It is a work that cannot be missing in any art history manual.
The St. Anne Metterza by Masaccio is one of the most famous images of Italian figurative art.
Scholars agree that it was realized in collaboration with Masolino di Panicale, who is supposed to have executed the figure of St. Anne.
It is indeed the presence of Mary's mother that hints at a delicate theological reflection: the line of the female genealogy of Christ.
Mary appears with a solemn contemplative pose, probably at the request of the Benedictine nuns who commissioned the work for their convent.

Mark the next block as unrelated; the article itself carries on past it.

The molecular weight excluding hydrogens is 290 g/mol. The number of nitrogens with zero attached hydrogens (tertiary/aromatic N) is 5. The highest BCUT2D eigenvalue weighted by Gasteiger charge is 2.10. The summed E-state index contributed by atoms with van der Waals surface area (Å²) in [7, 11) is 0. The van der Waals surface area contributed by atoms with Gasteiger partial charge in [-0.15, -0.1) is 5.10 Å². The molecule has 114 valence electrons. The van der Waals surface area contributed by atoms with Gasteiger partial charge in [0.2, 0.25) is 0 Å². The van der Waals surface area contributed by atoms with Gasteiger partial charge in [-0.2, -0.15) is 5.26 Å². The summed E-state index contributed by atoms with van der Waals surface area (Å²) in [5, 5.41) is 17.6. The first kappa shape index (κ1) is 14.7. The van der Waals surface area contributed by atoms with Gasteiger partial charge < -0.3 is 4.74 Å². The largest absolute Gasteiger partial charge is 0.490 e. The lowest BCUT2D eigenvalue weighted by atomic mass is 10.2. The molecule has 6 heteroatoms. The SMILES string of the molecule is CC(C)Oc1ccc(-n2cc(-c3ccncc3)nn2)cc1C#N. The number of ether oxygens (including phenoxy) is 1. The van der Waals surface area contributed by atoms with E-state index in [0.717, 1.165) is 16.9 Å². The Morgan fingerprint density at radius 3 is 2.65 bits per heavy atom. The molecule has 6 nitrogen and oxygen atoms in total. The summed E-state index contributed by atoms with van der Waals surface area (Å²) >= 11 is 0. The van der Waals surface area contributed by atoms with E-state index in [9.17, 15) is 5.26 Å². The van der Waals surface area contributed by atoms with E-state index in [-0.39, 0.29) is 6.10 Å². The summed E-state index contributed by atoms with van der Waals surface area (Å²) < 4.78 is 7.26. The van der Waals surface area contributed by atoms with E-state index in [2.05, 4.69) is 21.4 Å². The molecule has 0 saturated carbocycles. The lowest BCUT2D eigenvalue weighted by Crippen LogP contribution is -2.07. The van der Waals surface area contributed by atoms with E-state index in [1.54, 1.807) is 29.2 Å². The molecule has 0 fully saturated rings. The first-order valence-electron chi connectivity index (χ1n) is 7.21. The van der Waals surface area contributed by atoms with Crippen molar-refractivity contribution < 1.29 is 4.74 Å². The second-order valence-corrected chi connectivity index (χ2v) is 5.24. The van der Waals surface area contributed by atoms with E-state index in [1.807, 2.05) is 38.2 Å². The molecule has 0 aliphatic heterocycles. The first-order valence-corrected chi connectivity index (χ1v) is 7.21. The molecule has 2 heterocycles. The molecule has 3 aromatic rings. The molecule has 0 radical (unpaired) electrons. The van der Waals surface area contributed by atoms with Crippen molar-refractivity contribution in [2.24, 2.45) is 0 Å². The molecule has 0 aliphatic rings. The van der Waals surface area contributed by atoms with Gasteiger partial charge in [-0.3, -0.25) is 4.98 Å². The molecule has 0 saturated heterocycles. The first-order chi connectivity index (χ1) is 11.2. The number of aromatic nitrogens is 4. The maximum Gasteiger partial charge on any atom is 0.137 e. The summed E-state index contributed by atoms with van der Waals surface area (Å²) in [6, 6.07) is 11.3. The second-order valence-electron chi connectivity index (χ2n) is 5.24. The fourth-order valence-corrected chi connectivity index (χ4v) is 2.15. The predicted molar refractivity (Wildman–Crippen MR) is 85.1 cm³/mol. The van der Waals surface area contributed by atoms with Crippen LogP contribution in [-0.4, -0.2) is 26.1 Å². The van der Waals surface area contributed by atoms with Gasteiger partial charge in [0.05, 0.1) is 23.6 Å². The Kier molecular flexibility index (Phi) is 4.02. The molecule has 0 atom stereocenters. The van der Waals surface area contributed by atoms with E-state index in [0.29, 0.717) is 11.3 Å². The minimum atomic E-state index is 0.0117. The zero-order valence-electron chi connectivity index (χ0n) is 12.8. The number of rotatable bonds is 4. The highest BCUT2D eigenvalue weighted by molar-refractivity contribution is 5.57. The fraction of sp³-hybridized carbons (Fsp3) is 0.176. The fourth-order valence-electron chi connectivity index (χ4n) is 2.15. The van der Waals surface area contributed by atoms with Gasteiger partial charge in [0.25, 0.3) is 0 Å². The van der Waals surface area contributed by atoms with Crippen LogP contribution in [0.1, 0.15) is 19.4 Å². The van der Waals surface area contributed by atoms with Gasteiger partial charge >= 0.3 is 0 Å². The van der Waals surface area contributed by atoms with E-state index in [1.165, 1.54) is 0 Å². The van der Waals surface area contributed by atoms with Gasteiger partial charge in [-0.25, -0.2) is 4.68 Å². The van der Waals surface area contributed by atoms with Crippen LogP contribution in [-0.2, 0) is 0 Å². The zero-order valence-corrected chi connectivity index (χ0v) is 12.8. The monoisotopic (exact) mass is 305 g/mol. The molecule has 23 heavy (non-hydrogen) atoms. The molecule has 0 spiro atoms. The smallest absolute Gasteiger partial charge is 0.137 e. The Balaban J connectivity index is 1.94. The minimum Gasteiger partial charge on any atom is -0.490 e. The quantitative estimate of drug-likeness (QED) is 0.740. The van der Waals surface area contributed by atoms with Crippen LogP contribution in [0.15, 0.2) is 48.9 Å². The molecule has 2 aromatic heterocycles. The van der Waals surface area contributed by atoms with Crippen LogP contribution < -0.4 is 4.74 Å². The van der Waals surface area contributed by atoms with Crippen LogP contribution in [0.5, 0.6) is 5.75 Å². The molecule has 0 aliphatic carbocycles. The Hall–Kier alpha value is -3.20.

But it is the dialectic of gestures between the Virgin and Her Child that reveals that Mary is not only the daughter of Saint Anne, but also the daughter of her own son. A theological intuition that was already stressed by the Supreme Poet Dante Alighieri: Mary is the mother of the child she carries in her womb and the daughter of God's will in accepting it.
Saint Anne, Madonna and Child, five angels (called ‘Sant'Anna Metterza’)
Masolino (Tommaso di Cristofano Fini, 1383/84 - documented until 1435); Masaccio (Tommaso di ser Giovanni San Giovanni Valdarno 1401 - Rome 1428))
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